'A MERGED POLICE FORCE? IT'S BAD ENOUGH GETTING A RAPID RESPONSE NOW'.
A single Welsh police force is to be created after Home Secretary Charles Clarke told Wales' four police chiefs to merge. The controversial plans were confirmed yesterday at a meeting in London, where Mr Clarke told the heads of South Wales, North Wales, Gwent and Dyfed-Powys forces to agree to amalgamate by February 24, or he would press ahead with the changes anyway.
The chairman of the South Wales Police Authority, Ray Thomas, said the authority would be looking at the issue in their next meeting on Monday.
He added: 'The Home Secretary has made his mind up. If we don't go down the voluntary route, it might be a forced issue.' South Wales Chief Constable Barbara Wilding has previously said she believes the merger is the best option.
But across the country, crime-busting organisations are coming to terms with the possible consequences of the merger. June Johnson, chairwoman of the Bayside Tenants and Residents' Association, has worked in conjunction with South Wales Police to rid her estate of anti-social youths. 'If you merge all of the forces, you are going to get a worse service,' she said. 'If you try to merge Splott with Rhyl, where are your forces coming from when they are needed? 'It is bad enough now for people to get a rapid response when they need one. The people have got to say they don't want this. It would be a complete and utter disaster.' Terry Flynn, chairman of the Cardiff East Neighbourhood Watch, was initially against the plans, but now supports them. He said: 'Having had the privilege of attending a number of consultation meetings, I'm quite happy with the proposals. What concerned me was the neighbourhood policing aspect. That seems to have been covered quite well. But the proof of the pudding is in the eating. We accept that there needs to be an organisation in place that can deal with high-level crime, but what's close to our hearts is this neighbourhood and community policing.' Plans to restructure the 43 forces in Wales and England were revealed last September when the Inspectorate of Constabulary described police structure as no longer 'fit for its purpose.'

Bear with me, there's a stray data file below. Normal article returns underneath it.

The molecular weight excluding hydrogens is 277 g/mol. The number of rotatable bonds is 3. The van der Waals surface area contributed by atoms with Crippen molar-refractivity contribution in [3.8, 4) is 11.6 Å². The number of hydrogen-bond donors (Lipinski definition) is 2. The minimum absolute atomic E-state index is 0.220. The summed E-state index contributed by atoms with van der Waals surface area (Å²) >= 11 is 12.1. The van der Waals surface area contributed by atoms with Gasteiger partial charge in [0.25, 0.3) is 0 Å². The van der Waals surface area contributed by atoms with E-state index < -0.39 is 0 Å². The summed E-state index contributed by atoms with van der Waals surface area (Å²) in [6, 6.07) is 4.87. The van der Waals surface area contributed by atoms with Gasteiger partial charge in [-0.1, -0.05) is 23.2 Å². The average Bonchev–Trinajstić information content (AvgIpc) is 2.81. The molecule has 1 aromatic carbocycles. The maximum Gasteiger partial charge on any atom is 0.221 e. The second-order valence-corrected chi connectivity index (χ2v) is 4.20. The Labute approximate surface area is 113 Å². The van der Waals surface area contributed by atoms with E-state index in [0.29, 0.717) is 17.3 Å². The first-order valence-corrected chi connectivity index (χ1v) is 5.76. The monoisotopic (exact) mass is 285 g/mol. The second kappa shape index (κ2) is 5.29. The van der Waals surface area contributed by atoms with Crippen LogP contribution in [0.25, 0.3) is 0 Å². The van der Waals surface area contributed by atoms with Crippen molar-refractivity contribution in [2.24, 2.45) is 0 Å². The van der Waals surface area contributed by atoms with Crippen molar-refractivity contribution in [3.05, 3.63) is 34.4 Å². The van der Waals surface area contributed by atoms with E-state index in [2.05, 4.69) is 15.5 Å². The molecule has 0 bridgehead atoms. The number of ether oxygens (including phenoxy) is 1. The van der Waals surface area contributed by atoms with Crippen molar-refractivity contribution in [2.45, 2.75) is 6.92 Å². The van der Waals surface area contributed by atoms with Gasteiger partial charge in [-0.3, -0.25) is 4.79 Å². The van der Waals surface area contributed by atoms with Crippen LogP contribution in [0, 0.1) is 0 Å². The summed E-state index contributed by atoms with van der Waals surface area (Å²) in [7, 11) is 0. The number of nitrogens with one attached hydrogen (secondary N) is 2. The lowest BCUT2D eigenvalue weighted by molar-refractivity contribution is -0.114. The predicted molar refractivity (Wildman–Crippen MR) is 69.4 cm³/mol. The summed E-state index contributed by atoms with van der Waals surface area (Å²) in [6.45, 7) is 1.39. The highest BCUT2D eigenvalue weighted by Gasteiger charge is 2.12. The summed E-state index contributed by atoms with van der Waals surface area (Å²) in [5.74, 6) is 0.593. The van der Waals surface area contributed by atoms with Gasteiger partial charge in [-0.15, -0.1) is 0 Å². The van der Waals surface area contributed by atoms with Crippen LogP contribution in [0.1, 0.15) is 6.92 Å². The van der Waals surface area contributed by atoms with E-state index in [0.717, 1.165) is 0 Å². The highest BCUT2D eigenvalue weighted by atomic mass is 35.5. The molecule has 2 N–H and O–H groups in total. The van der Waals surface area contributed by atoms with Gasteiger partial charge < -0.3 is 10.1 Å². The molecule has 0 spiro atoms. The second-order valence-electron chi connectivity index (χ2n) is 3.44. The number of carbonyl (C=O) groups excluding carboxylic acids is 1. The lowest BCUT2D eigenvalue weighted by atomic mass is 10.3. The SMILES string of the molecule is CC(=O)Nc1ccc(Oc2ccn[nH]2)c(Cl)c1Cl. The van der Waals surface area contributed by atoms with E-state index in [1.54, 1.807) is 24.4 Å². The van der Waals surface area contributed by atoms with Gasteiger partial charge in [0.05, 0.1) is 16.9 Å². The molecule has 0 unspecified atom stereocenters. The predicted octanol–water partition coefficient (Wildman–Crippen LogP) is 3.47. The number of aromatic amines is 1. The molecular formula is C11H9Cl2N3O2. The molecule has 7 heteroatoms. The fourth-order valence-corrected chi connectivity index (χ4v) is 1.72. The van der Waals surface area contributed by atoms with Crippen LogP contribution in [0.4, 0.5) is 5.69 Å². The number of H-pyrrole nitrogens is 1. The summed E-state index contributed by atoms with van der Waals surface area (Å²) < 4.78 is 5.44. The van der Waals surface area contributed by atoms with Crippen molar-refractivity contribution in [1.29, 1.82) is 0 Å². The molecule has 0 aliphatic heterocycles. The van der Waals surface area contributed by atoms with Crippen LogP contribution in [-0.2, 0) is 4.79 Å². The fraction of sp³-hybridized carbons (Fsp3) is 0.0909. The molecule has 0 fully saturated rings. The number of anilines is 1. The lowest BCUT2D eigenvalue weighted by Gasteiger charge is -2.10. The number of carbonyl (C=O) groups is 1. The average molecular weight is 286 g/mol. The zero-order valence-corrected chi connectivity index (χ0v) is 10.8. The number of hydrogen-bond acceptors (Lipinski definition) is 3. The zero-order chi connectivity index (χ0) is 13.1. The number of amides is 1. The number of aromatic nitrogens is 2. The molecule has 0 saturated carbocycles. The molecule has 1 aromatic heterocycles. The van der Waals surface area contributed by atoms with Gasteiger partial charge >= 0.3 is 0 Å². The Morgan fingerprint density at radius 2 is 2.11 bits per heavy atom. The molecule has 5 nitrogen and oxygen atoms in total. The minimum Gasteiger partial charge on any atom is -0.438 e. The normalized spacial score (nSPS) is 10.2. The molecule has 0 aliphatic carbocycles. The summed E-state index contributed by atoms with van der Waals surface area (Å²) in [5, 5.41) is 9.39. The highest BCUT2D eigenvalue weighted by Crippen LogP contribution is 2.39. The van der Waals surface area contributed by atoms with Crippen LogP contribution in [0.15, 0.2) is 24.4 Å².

The Government argued that the forces were too small to carry out 21st century policing, such as with terrorism and cross-border crime, as effectively as their larger counterparts. But politicians have largely opposed the scheme, accusing the Home Secretary of forcing the plans through with little consultation.
Ministers want the changes to take place within 12-18 months.: YOUR VIEWS ON THE PROPOSED POLICE FORCE MERGER:I can't say I have much confidence in the police force as it stands, but joining the regions could increase confusion, and organisational problems.'
Jim Gibson, 34, a property developer, from Culverhouse Cross, Cardiff.
'Merging the police forces would lead to a further loss of focus on local problems. Also, the needs of city and rural communities are quite different.'
Steve Williams, 30, a trainee manager, from West Road, Llandaff North, Cardiff.
'This would make it harder to speak to someone who knows your area. We've seen this with banks. We want to speak to a local person, not a call centre agent.'
Mary Prince and June Mills, both 62, retired, from Roath, Cardiff.